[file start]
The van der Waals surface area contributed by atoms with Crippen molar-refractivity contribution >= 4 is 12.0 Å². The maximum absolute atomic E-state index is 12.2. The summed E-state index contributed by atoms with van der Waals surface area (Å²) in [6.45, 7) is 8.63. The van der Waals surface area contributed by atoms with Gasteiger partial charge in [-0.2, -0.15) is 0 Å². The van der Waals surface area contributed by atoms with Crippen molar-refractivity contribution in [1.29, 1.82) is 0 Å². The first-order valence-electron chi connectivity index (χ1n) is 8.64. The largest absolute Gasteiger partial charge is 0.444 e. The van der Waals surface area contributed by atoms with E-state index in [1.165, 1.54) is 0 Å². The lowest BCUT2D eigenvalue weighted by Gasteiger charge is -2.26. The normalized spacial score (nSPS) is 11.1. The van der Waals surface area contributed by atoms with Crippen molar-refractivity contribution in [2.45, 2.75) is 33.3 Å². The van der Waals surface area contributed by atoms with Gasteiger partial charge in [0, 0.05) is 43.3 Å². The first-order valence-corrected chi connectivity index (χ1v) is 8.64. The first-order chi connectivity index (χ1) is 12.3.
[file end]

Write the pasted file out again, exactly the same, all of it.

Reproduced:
The van der Waals surface area contributed by atoms with Crippen molar-refractivity contribution >= 4 is 12.0 Å². The maximum absolute atomic E-state index is 12.2. The summed E-state index contributed by atoms with van der Waals surface area (Å²) in [6.45, 7) is 8.63. The van der Waals surface area contributed by atoms with Gasteiger partial charge in [-0.2, -0.15) is 0 Å². The van der Waals surface area contributed by atoms with Crippen molar-refractivity contribution in [1.29, 1.82) is 0 Å². The first-order valence-electron chi connectivity index (χ1n) is 8.64. The largest absolute Gasteiger partial charge is 0.444 e. The van der Waals surface area contributed by atoms with E-state index in [1.165, 1.54) is 0 Å². The lowest BCUT2D eigenvalue weighted by Gasteiger charge is -2.26. The normalized spacial score (nSPS) is 11.1. The van der Waals surface area contributed by atoms with Crippen molar-refractivity contribution in [2.45, 2.75) is 33.3 Å². The van der Waals surface area contributed by atoms with Gasteiger partial charge in [0, 0.05) is 43.3 Å². The first-order valence-corrected chi connectivity index (χ1v) is 8.64. The first-order chi connectivity index (χ1) is 12.3.